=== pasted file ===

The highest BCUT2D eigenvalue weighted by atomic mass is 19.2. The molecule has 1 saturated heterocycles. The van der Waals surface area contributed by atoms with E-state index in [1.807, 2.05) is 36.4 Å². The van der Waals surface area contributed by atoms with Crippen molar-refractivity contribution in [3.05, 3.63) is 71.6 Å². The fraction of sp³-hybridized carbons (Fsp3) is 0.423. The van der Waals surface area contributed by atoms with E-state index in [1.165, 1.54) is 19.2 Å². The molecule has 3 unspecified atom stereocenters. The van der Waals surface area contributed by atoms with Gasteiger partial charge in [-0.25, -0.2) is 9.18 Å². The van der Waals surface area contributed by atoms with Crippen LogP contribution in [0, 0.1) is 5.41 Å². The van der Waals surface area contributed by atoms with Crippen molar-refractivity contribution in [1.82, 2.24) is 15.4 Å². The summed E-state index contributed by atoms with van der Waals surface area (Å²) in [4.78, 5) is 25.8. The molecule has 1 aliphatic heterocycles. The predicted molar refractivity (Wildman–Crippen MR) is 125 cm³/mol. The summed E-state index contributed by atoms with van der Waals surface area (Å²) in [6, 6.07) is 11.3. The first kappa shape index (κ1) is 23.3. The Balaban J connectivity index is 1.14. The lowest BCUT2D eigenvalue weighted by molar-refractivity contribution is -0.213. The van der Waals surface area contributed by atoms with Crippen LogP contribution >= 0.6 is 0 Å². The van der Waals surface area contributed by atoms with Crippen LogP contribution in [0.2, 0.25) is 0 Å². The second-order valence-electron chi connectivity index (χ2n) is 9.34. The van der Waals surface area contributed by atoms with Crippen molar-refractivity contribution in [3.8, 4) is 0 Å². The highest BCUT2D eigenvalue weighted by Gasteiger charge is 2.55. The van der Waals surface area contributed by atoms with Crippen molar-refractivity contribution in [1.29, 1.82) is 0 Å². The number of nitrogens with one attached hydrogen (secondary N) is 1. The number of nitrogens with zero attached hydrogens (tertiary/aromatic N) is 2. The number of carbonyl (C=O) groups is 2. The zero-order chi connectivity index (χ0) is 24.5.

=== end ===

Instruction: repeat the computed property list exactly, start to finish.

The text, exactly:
The highest BCUT2D eigenvalue weighted by atomic mass is 19.2. The molecule has 1 saturated heterocycles. The van der Waals surface area contributed by atoms with E-state index in [1.807, 2.05) is 36.4 Å². The van der Waals surface area contributed by atoms with Crippen molar-refractivity contribution in [3.05, 3.63) is 71.6 Å². The fraction of sp³-hybridized carbons (Fsp3) is 0.423. The van der Waals surface area contributed by atoms with E-state index in [1.165, 1.54) is 19.2 Å². The molecule has 3 unspecified atom stereocenters. The van der Waals surface area contributed by atoms with Gasteiger partial charge in [-0.25, -0.2) is 9.18 Å². The van der Waals surface area contributed by atoms with Crippen LogP contribution in [0, 0.1) is 5.41 Å². The van der Waals surface area contributed by atoms with Crippen molar-refractivity contribution in [1.82, 2.24) is 15.4 Å². The summed E-state index contributed by atoms with van der Waals surface area (Å²) in [4.78, 5) is 25.8. The molecule has 1 aliphatic heterocycles. The predicted molar refractivity (Wildman–Crippen MR) is 125 cm³/mol. The summed E-state index contributed by atoms with van der Waals surface area (Å²) in [6, 6.07) is 11.3. The first kappa shape index (κ1) is 23.3. The Balaban J connectivity index is 1.14. The lowest BCUT2D eigenvalue weighted by molar-refractivity contribution is -0.213. The van der Waals surface area contributed by atoms with Crippen LogP contribution >= 0.6 is 0 Å². The van der Waals surface area contributed by atoms with Crippen LogP contribution in [0.2, 0.25) is 0 Å². The second-order valence-electron chi connectivity index (χ2n) is 9.34. The van der Waals surface area contributed by atoms with Crippen molar-refractivity contribution in [3.8, 4) is 0 Å². The highest BCUT2D eigenvalue weighted by Gasteiger charge is 2.55. The van der Waals surface area contributed by atoms with Crippen molar-refractivity contribution in [1.29, 1.82) is 0 Å². The number of nitrogens with one attached hydrogen (secondary N) is 1. The number of nitrogens with zero attached hydrogens (tertiary/aromatic N) is 2. The number of carbonyl (C=O) groups is 2. The zero-order chi connectivity index (χ0) is 24.5.